Heads may roll at RBS over Libor

 
RBS RBS is currently negotiating with regulators over fines related to Libor transgressions.

Royal Bank of Scotland is in the last delicate phase of negotiations with regulators in the UK and US on the fines to be paid for its Libor transgressions and other necessary remediation, including a possible senior resignation.

What is clear is that UK and US fines will run to several hundred million pounds, or more than the £290m extracted from Barclays.

What is as yet undecided is whether RBS will be punished on a similar scale to UBS, which was spanked to the tune of £940m. My understanding is that RBS believes its fines will be less than UBS's.

RBS is braced for substantial humiliation as and when the announcement is finally made.

Emails from traders cited as evidence for the Libor rigging are particularly lurid, according to sources.

Also, the market manipulation continued well into 2010, or long after RBS's management was replaced at the end of 2008 following the collapse of the bank and its partial nationalisation. RBS's board did not become aware of the wrongdoing until notified about it by regulators in 2011.

That said, I have learned that the bank's board does not believe the chief executive Stephen Hester needs to resign: no evidence has been found indicating that he knew about the attempt to make unfair profits by fixing the Libor rates; and he was fully occupied at the time trying to rebuild the bank's shattered finances.

However I understand the FSA is looking for personal responsibility to be taken.

RBS's board will not wait for an instruction from the FSA to change personnel. I have learned that it is considering asking the head of the investment bank, John Hourican, and the head of markets, Peter Nielsen, to quit.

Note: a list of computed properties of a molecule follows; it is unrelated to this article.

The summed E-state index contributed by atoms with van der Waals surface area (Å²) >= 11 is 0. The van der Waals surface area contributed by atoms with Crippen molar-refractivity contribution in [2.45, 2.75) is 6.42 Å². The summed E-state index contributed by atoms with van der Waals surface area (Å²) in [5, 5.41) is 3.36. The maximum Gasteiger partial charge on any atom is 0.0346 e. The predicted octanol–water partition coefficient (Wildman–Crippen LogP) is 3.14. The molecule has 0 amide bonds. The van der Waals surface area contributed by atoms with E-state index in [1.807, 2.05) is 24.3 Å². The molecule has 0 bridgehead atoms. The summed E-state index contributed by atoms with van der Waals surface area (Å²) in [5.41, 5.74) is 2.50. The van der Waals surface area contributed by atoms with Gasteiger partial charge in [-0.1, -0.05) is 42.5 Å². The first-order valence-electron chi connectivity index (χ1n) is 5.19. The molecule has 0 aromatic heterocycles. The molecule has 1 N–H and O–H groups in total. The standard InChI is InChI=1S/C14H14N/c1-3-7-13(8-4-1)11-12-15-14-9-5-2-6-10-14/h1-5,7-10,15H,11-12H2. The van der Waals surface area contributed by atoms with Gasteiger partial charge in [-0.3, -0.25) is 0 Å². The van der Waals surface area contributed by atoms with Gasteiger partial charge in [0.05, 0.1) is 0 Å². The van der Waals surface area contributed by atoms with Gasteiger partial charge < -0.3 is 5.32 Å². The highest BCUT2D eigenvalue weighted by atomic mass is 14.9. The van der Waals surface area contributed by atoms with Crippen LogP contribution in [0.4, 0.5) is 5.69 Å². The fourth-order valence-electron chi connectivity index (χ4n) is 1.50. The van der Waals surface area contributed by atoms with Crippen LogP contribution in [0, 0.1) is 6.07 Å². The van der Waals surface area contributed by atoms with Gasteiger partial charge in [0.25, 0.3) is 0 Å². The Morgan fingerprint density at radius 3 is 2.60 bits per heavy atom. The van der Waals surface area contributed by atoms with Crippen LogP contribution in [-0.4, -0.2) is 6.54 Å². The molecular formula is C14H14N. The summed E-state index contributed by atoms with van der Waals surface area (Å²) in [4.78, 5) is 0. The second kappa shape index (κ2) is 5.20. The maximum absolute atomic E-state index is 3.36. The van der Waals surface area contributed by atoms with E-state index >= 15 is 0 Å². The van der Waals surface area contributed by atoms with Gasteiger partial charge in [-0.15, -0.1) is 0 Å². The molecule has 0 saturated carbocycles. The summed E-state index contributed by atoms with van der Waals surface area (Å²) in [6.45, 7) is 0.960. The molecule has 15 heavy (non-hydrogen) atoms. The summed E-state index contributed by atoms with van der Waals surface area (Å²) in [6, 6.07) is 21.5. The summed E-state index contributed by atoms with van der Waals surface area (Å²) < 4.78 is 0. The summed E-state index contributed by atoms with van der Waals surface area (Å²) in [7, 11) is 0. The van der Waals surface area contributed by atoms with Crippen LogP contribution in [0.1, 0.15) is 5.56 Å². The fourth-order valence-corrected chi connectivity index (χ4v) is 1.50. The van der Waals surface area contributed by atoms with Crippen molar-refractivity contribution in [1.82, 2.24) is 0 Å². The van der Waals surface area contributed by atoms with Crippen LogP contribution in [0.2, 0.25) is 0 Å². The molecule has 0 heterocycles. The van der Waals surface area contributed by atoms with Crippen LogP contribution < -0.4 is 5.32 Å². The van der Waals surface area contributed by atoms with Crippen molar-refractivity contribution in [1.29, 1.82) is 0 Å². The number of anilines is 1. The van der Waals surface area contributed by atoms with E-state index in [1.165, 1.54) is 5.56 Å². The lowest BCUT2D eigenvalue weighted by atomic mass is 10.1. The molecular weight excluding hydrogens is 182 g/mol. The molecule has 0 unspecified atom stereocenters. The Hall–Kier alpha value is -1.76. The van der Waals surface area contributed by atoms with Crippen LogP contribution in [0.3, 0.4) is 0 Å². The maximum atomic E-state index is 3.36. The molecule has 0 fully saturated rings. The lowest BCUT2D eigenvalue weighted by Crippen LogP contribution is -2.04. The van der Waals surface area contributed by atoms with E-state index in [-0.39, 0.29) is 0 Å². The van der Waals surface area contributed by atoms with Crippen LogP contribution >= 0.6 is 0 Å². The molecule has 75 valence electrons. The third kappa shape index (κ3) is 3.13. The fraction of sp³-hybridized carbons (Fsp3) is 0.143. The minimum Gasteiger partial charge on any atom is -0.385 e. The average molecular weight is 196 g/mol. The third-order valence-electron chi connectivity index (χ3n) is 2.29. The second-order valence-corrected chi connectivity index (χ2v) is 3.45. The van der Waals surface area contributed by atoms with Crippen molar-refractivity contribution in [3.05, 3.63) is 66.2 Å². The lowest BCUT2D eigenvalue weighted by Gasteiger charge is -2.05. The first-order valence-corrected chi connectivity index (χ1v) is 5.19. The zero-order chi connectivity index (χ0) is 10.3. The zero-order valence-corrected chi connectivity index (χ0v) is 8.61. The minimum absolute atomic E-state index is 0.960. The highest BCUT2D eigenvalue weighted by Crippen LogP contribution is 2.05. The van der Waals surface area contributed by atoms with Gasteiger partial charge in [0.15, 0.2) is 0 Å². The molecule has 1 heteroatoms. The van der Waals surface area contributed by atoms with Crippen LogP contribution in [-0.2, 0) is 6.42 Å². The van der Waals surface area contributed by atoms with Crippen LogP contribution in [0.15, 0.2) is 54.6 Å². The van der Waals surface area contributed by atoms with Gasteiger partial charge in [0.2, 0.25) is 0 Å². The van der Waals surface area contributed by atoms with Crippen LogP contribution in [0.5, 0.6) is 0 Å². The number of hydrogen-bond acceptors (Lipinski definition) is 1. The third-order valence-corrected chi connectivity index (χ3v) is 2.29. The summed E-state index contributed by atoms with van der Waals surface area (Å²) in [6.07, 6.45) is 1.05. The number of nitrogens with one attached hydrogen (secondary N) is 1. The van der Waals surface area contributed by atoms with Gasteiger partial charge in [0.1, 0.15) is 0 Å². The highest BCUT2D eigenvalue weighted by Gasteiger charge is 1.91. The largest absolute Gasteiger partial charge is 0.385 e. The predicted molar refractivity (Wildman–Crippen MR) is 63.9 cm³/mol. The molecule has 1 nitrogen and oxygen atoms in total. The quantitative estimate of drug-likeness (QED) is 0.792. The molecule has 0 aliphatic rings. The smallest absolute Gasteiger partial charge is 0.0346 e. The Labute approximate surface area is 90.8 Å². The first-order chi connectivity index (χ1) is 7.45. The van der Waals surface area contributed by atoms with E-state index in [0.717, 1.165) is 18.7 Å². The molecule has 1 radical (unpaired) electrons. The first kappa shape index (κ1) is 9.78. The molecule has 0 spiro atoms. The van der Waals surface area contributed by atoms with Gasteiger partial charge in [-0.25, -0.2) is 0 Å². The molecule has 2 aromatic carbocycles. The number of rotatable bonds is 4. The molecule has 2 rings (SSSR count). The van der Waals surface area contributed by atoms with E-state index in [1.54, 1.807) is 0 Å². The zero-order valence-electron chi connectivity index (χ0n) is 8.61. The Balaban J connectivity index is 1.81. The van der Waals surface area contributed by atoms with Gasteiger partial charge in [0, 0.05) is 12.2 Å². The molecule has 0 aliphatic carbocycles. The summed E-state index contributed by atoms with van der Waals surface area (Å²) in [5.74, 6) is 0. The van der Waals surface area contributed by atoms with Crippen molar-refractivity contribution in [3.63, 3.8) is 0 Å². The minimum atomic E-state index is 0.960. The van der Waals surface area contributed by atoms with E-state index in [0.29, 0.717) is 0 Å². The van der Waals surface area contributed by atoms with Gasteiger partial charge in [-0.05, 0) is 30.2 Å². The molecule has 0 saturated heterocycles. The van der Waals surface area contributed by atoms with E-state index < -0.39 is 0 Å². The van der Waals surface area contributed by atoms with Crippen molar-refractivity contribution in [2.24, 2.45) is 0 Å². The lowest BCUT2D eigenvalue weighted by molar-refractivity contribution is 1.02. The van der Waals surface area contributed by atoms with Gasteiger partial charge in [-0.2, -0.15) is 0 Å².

That said, there is no evidence that either of them were aware of the Libor malpractices or in any way encouraged them. But after the financial crisis they were brought in to fix RBS's investment bank, and the concern is that they did not get to grips with the market rigging that continued on their watch.

"There is an issue about why the rotten culture wasn't cut out earlier", said a source.

Also, the FSA is arguing that bonuses earned by executives and investment bankers in the period should be repaid or clawed back. This can only happen in relation to bonuses that were deferred. So at risk are those who were promised bonuses in 2009 and 2010, but haven't yet received all their entitlement.

"The likelihood is that there will be a claw back from the 2009 and 2010 bonus pools" said a source.

As for the fines and penalties, they are set according to a formula based on the magnitude of the wrongdoing in each of Libor's myriad currency categories.

RBS traders tried to manipulate the Libor interest-rate benchmarks for dollars, Swiss francs and yen, inter alia, according to a source. But whether the cumulative impact of its market rigging was more or less great than UBS's is - I am told - still undetermined.

As I understand it, the UK's Financial Services Authority is trying to persuade US regulatory authorities, led by the Department of Justice in Washington, to go for a big bang announcement of punishments for RBS in the week after next.

 
Robert Peston, economics editor Article written by Robert Peston Robert Peston Economics editor

Half a cheer for depression's end

On Friday we will have either the most symbolically important or the most pointless economic event of recent times, when the depression in Britain caused by the banking crisis is finally declared officially over.

Read full article

More on This Story

Comments

This entry is now closed for comments

Jump to comments pagination
 
 

Comments 5 of 407

 

Features & Analysis

Elsewhere on the BBC

  • Arash AF8Naughty Brits

    From scrappy upstarts to legendary brands, six speed demons that hail from the UK

Programmes

  • A cargo shipThe Travel Show Watch

    It is not cheap or glamorous - so why are people choosing to travel by cargo ship?

BBC © 2014 The BBC is not responsible for the content of external sites. Read more.

This page is best viewed in an up-to-date web browser with style sheets (CSS) enabled. While you will be able to view the content of this page in your current browser, you will not be able to get the full visual experience. Please consider upgrading your browser software or enabling style sheets (CSS) if you are able to do so.